Advertisement
YOU ARE HERE: LAT HomeCollections

Movie Review : 'Clue' As Whodunit Spoof Lacks Spiff

December 13, 1985|KEVIN THOMAS | Times Staff Writer

The best version of "Clue" (citywide) is the one you're not going to get to see.

It's being released with three different endings, but only the version prepared specially for critics offers all of them, one after the other. It's a shame, because the notion that a whodunit can just as easily have one ending as another is the perfect finish for what is intended as a spoof of the genre--and "Clue" needs all the splash and gimmickry it can get.

As a butler at a great gloomy Victorian Gothic mansion, Tim Curry has an insinuating manner and an unflagging energy that are the film's strongest assets outside production designer John Lloyd's antique-filled sets. Summoned there for dinner are Eileen Brennan's fussy socialite (Mrs. Peacock), Madeline Kahn's five-time widow (Mrs. White), Christopher Lloyd's psychiatrist (Prof. Plum), Michael McKean's gay State Department official (Mr. Green), Martin Mull's blustery colonel (Col. Mustard) and Lesley Ann Warren's flashy madam (Miss Scarlet).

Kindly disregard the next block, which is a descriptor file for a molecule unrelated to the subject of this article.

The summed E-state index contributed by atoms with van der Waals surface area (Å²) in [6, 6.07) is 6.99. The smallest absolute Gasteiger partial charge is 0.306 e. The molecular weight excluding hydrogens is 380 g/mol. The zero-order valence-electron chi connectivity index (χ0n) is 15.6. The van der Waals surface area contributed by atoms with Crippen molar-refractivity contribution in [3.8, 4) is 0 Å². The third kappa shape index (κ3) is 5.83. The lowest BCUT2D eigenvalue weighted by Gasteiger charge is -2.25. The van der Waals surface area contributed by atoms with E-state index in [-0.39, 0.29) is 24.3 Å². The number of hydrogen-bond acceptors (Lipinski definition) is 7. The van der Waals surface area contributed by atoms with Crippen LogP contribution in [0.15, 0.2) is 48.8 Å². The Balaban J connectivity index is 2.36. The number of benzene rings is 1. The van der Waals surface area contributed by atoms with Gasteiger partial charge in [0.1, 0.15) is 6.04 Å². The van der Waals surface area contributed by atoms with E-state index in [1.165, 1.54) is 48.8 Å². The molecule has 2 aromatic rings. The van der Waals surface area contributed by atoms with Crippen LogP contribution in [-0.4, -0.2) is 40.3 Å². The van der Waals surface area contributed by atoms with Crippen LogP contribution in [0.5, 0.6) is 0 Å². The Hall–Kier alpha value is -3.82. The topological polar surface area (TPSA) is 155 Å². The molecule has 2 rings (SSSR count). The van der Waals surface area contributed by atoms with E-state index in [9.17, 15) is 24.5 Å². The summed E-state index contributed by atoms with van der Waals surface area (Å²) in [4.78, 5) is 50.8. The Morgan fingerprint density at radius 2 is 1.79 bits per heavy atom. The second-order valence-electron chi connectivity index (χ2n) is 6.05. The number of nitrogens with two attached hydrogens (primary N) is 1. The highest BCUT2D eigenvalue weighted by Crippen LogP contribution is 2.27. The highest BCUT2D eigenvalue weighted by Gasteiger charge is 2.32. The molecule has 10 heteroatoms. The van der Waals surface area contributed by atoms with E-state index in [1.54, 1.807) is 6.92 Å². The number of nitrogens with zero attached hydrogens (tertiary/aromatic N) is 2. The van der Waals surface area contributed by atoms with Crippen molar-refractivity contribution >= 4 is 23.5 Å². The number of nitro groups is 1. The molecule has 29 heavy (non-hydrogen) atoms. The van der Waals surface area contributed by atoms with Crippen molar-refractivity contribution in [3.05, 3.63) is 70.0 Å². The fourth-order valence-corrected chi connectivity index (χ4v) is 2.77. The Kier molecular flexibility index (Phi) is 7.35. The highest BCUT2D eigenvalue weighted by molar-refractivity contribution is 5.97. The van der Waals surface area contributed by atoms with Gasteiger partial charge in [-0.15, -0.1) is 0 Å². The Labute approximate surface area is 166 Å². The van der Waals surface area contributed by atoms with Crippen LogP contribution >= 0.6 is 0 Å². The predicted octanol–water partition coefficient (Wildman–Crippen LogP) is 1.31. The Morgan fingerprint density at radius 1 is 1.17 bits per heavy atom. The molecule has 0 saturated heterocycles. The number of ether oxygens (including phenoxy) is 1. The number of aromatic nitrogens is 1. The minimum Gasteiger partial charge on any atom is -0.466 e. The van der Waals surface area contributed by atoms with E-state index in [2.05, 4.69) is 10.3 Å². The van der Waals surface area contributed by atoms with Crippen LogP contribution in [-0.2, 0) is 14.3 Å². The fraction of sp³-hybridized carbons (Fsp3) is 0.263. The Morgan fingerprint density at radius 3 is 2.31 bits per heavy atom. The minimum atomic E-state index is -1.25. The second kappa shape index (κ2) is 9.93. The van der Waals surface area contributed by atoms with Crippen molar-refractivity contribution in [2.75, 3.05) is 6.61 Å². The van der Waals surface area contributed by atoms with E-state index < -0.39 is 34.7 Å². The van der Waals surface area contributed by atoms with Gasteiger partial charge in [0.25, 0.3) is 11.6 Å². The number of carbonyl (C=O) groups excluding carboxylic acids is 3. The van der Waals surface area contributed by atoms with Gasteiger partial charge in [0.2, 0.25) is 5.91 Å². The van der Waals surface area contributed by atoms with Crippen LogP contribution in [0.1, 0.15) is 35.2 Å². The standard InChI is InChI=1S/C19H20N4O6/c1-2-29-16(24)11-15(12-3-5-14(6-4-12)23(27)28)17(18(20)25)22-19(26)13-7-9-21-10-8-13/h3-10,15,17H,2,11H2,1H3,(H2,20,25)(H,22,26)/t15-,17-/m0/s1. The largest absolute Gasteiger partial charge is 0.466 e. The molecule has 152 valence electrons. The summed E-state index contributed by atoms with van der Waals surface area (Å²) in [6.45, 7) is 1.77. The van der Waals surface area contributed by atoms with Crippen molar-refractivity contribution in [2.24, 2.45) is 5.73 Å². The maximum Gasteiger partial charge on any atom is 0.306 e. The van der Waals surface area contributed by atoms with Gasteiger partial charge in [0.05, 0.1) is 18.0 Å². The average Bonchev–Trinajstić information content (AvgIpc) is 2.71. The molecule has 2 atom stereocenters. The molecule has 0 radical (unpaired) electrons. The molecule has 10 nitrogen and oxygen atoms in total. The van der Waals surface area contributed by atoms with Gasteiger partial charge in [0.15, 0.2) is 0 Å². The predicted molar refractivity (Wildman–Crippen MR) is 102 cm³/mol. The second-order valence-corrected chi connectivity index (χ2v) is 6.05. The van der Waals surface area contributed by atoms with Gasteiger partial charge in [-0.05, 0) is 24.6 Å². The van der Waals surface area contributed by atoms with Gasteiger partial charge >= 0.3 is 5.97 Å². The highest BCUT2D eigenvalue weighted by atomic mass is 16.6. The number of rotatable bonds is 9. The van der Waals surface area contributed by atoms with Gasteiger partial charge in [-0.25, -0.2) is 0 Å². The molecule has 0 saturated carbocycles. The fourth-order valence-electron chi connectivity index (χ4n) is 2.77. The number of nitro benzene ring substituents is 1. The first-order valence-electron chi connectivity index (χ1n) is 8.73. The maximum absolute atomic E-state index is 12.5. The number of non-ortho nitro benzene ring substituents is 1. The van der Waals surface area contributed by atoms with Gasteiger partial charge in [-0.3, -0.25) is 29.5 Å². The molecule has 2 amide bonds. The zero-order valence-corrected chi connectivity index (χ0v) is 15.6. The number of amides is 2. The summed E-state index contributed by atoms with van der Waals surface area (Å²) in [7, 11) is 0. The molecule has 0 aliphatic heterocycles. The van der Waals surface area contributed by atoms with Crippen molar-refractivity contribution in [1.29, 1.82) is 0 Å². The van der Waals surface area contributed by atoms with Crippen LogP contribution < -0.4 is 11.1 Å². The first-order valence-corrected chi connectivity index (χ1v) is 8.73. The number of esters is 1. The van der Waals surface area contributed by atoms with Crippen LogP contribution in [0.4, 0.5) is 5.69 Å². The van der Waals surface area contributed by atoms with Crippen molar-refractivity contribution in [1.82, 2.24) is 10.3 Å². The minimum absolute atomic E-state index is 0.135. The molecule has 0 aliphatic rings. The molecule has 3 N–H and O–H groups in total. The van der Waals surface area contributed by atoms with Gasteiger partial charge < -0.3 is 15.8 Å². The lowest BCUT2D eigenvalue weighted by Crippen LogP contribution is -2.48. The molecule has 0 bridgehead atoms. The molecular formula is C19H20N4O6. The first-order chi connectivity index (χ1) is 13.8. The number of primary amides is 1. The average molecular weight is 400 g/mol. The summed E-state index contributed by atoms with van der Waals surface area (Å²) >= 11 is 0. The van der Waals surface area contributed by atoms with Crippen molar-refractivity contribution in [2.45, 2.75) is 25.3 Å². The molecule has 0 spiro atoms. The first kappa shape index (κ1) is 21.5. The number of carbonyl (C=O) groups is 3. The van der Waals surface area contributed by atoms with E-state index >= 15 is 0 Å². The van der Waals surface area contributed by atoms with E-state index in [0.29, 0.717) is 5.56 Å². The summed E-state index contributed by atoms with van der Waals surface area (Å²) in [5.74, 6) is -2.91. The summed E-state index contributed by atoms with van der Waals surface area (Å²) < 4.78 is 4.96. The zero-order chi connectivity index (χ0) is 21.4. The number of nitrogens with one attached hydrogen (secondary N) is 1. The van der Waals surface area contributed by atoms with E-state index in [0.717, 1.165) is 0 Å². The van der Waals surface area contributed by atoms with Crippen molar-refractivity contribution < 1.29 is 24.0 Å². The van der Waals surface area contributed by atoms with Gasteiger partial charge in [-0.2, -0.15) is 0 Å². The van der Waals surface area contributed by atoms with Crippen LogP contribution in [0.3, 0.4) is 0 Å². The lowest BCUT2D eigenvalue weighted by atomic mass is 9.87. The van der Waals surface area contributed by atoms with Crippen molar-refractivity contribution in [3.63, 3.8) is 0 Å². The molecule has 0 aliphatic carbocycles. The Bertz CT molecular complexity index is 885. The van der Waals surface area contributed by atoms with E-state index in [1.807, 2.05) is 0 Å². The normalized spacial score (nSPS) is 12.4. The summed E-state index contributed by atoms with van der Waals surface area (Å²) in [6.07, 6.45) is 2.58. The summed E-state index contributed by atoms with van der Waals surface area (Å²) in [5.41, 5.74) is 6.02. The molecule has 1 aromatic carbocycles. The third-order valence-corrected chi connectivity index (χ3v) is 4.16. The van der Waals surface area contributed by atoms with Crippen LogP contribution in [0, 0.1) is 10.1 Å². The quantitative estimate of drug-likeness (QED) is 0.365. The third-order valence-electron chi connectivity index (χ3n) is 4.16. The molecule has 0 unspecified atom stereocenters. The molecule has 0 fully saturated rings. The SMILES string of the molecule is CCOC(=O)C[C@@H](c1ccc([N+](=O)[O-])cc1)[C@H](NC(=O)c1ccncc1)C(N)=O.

They're all being blackmailed, presumably by their host who presumably is this nasty tough guy, played by an aptly cast Lee Ving, the punk rock star. You can't say anything for certain about anybody or anything except that the guests have lots of secrets to hide--and that virtually everyone who comes into contact with them in the course of the film winds up dead.

Inspired by the Parker Brothers board game of the same name, "Clue" is more frenetic than funny, more strained than suspenseful or scary. In fact, it's not the least bit scary or suspenseful but instead quickly grows tedious. The more you struggle to keep track of the constantly multiplying plot developments, the harder it gets to care who did it.

At the same time it's no more satisfying as a comedy than it is as a mystery. Writer-director Jonathan Lynn, with an assist on the story from John Landis, has come up with a bevy of clues but precious little in the way of comic characterizations for his talented cast to run with, although Curry does get to toss off a lengthy plot summary with the aplomb of a seasoned Gilbert and Sullivan performer. Lesley Ann Warren can make you sit up and take notice, and so can Colleen Camp as a bosomy French maid with a wonderfully phony accent, but everybody else is left to thrash about in shtick . There's a laugh here and a laugh there, but without that three-ply finish, "Clue" (rated PG for the piling up of corpses) really hasn't much going for it.

Advertisement
Los Angeles Times Articles
|
|
|